San Diego has a huge number of BJJ black belts and gyms already set up, so the controversial move of referring to his school as American Jiu-Jitsu was a surefire to generate hype, even if it were through notoriety. This is a move that has paid off – Legion American Jiu Jitsu’s mats are some of the busiest in the city, with big names traveling from all over the country to get some rolls in during the Sunday open mat sessions.  

Under Professor Galvao’s rules, Keenan felt that his creativity was hampered, being forced to train techniques that he didn’t necessarily care for. Given that Keenan is such a high-level grappler, this didn’t sit well for him and felt that other grapplers needed their own space as well. His own unique style has put him at odds with more traditional practitioners. His former coach appeared to continue this “beef” by putting out videos such as “The Best Guard Pasa Against The Keenan’s Lapel Guard”, which seems almost like a direct challenge on the American competitor.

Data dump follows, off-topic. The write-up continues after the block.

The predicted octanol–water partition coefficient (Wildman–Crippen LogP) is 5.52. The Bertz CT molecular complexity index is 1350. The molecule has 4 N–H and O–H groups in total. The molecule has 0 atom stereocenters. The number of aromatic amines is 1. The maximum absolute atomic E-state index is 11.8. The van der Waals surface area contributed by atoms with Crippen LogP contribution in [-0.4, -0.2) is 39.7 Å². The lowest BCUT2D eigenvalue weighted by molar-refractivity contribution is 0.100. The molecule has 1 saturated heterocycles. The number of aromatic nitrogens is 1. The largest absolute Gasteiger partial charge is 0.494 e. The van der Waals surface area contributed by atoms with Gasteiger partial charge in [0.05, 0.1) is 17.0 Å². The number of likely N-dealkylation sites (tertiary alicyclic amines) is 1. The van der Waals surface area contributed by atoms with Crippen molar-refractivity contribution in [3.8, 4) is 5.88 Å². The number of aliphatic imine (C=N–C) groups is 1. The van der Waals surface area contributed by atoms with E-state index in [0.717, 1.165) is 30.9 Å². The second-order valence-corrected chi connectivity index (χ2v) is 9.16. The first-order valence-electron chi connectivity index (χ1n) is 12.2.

Cornelius stated, “I’m going to try and find the scattered Americans around the world and pull them together to form the Avengers”.

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What Is Unique About AJJ?

There is arguably nothing particularly unique to AJJ.  According to Draculino, BJJ only became referred to as Brazilian Jiu-Jitsu when its popularity exploded in the US. Prior to this, it was just “Jiu-Jitsu” and American, Russian or Japanese Jiu-Jitsu is all the same art.  

In Jake Shield’s case, it is largely about the blending of pressure-based American wrestling techniques and the patience of BJJ. Whereas, the AJJ presented by Keenan Cornelius, is about making Jiu-jitsu more accessible for American practitioners, expanding the opportunity to innovate the art and as a marketing strategy.